If evidence of political corruption, racketeering, and attempts to control the marketplace through government activity reveal dying industries, then real estate is a dying industry too, as well as high finance and numerous others. Considering how pervasive political corruption is in the United States today, almost every single industry in the American economy is dying by Paul Graham's reasoning, except for those few industries which are so new that legislation does not yet exist for them. Agriculture has been dying, by this metric, for at least a hundred years.

Speaking of historical perspective, the Catholic Church experienced a period of extraordinary corruption more than five hundred years ago, during which time popes waged wars, had mistresses, and in some cases even died from sexual exhaustion in the beds of married women. Logically, if political corruption and government thuggery are hallmarks of dying institutions, the Catholic Church must be a historical relic that ceased to exist shortly after this period. However, it kept going another 500 years, and in fact still seems to be around. Not only that, it built nearly every hospital and orphanage in Europe in a period which followed after its apex of corruption. There's a good chance that when humanity colonizes Mars, there's going to be a Martian archdiocese. This is just one of countless examples of an institution which failed to collapse under the weight of its own corruption.

Graham's argument doesn't just operate in defiance of historical precedent, but also in defiance of easily obtainable facts. Studios are seeing tremendous growth today; even though American audiences are shrinking, audiences worldwide are booming. Globalization has been very, very good to Hollywood. Many movies don't even premiere in the United States any more. And as for history, the studios have always been brutally dominant, cynically exploitative, and extremely corrupt, and, despite Graham's argument, were so even during their periods of greatest growth. Why else would writers and actors have unions?

(Tangent: One of the bizarre ironies of the way geeks seem to see Hollywood is that you can frequently see the same people who disparage the studios for their abuse of capital and the political process also disparaging actors and writers for belonging to unions. I can understand the first part of this -- the idea that using power and money like a sword makes you a dickhead -- but it's an utter mystery to me how people get from there to the conclusion that carrying around a big iron shield makes you a fool. The argument seems to be that unions are bureaucratic, but guess what? Big iron shields are heavy and clunky. They still beat getting stabbed.)

Anyway, this all started with Paul Graham's first sentence, "Hollywood appears to have peaked." That is, at best, debatable. Let's look at sentence number two:

If [Hollywood] were an ordinary industry (film cameras, say, or typewriters), it could look forward to a couple decades of peaceful decline.

It's a little odd to see this only days after Kodak files for bankruptcy. Film cameras have actually seen a pretty rapid and intense decline.

Anyway, I'm not going to do any more line-by-line bullshit detection here, because it would take way too long, and because I think you have to take it with a grain of salt whenever Silicon Valley claims it's about to kill Hollywood. I first heard that in 1995 or so, in the pages of Wired magazine, and I have a feeling we'll all still be hearing it in 2025 and 2035 as well.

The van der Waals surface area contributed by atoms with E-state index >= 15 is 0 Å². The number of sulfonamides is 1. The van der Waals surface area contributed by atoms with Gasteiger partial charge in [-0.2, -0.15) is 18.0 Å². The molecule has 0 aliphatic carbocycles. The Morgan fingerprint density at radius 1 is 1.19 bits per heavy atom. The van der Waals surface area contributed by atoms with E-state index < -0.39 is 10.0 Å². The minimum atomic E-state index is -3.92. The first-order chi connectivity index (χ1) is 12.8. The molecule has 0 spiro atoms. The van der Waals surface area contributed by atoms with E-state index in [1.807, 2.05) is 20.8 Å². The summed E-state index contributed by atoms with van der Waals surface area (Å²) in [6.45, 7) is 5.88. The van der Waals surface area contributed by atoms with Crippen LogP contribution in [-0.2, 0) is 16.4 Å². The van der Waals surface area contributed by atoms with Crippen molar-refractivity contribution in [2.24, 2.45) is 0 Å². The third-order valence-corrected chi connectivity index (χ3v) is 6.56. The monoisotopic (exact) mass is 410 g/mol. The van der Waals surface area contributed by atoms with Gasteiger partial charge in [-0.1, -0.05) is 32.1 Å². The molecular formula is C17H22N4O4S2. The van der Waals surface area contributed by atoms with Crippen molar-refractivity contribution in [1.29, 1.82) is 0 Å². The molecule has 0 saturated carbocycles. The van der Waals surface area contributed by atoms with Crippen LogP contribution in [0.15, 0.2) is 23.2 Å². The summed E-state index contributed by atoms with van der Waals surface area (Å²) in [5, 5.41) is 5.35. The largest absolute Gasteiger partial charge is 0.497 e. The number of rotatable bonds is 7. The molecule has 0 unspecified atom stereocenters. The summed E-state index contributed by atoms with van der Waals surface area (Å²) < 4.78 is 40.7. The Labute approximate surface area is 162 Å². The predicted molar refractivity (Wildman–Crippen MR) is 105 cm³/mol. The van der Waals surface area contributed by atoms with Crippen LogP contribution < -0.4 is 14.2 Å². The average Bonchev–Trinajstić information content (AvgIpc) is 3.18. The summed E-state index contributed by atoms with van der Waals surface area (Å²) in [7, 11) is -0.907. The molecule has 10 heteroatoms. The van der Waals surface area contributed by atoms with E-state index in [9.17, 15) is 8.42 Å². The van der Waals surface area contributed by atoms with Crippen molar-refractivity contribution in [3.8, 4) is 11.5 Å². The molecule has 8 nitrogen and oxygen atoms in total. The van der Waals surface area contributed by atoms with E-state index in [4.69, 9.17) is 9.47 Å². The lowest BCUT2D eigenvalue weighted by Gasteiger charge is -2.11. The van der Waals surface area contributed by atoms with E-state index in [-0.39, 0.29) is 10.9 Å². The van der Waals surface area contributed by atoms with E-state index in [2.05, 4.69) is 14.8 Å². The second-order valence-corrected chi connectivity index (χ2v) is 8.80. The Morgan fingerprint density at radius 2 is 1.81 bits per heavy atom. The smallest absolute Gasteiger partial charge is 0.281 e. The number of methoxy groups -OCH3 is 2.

I lived in San Francisco during the late 90s, and during that time, I was acutely aware of a perceived rivalry between San Francisco and Los Angeles -- but when I moved to Los Angeles in 2007, I discovered that nobody in LA had ever even heard of this rivalry. An acute one-sided rivalry is not a rivalry at all; it's just a sad case of jealousy. I think Y Combinator's presence in Silicon Valley, although obviously advantageous for many other reasons, may have tainted its perception of Hollywood in the same way.

Y Combinator and Paul Graham both actually do pretty awesome things from time to time, and I think the general idea of technology transforming Hollywood, and changing its power structure, is absolutely worth thinking about. I've worked for companies in this space, and although I can't reveal any details, I can say that filmmakers and storytellers make a lot of fucking money on YouTube these days without any participation in what Paul Graham means by "Hollywood" (he appears to be referring only to studios and distributors, as opposed to creative talent or production crews). I can also say that there's plenty of creative talent which was absolutely on the right side of the fight against SOPA -- for example, actors Joseph Gordon-Levitt and Rosario Dawson, and screenwriter John August.

These are just randomly selected Hollywood creatives who I follow on Twitter. There are plenty more who feel the same way.

The Y Combinator announcement does contain one remaining piece of what is, I am sure, entirely accidental bullshit, which I do want to attack:

at this level, technological progress is probably predetermined...

Whatever people are going to do for fun in 20 years is probably predetermined. Winning is more a matter of discovering it than making it happen. In this respect at least, you can't push history off its course.

It's hard to understand this argument without A) believing in God and B) believing God favors Paul Graham. I'm British, so I don't discuss my religious beliefs in public, but I would like to point out that Graham does not furnish any particular reason for his faith in destiny or the chosen course of history.